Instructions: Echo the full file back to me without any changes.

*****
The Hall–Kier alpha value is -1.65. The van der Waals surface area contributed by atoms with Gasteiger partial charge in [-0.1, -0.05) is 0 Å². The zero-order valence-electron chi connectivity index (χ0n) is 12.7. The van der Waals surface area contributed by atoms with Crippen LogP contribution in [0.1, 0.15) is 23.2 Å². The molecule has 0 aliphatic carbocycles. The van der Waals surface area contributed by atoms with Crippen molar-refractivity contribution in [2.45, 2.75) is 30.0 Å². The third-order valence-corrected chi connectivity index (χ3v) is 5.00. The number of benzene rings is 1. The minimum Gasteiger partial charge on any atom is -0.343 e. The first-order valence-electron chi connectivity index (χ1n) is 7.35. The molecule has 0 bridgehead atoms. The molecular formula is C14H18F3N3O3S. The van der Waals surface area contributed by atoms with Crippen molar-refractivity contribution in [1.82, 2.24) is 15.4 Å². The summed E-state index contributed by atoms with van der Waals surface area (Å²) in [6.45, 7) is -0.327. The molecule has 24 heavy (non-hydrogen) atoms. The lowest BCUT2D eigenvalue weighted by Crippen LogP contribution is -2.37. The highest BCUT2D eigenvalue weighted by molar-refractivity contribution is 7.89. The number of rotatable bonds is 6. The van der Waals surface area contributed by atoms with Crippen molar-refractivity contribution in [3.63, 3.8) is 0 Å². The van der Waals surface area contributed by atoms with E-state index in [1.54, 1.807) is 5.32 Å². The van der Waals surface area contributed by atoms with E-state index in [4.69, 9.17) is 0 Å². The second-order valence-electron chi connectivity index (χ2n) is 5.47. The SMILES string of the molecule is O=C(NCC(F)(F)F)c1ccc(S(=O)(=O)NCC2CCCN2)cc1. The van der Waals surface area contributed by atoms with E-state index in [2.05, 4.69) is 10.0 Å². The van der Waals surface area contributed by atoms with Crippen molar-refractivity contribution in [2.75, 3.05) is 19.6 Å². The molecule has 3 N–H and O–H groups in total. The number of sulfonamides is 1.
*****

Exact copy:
The Hall–Kier alpha value is -1.65. The van der Waals surface area contributed by atoms with Gasteiger partial charge in [-0.1, -0.05) is 0 Å². The zero-order valence-electron chi connectivity index (χ0n) is 12.7. The van der Waals surface area contributed by atoms with Crippen LogP contribution in [0.1, 0.15) is 23.2 Å². The molecule has 0 aliphatic carbocycles. The van der Waals surface area contributed by atoms with Crippen molar-refractivity contribution in [2.45, 2.75) is 30.0 Å². The third-order valence-corrected chi connectivity index (χ3v) is 5.00. The number of benzene rings is 1. The minimum Gasteiger partial charge on any atom is -0.343 e. The first-order valence-electron chi connectivity index (χ1n) is 7.35. The molecule has 0 bridgehead atoms. The molecular formula is C14H18F3N3O3S. The van der Waals surface area contributed by atoms with Crippen molar-refractivity contribution in [1.82, 2.24) is 15.4 Å². The summed E-state index contributed by atoms with van der Waals surface area (Å²) in [6.45, 7) is -0.327. The molecule has 24 heavy (non-hydrogen) atoms. The lowest BCUT2D eigenvalue weighted by Crippen LogP contribution is -2.37. The highest BCUT2D eigenvalue weighted by molar-refractivity contribution is 7.89. The number of rotatable bonds is 6. The van der Waals surface area contributed by atoms with Crippen molar-refractivity contribution in [3.63, 3.8) is 0 Å². The van der Waals surface area contributed by atoms with E-state index in [1.54, 1.807) is 5.32 Å². The van der Waals surface area contributed by atoms with E-state index in [4.69, 9.17) is 0 Å². The second-order valence-electron chi connectivity index (χ2n) is 5.47. The SMILES string of the molecule is O=C(NCC(F)(F)F)c1ccc(S(=O)(=O)NCC2CCCN2)cc1. The van der Waals surface area contributed by atoms with E-state index in [2.05, 4.69) is 10.0 Å². The van der Waals surface area contributed by atoms with Crippen molar-refractivity contribution in [2.75, 3.05) is 19.6 Å². The molecule has 3 N–H and O–H groups in total. The number of sulfonamides is 1.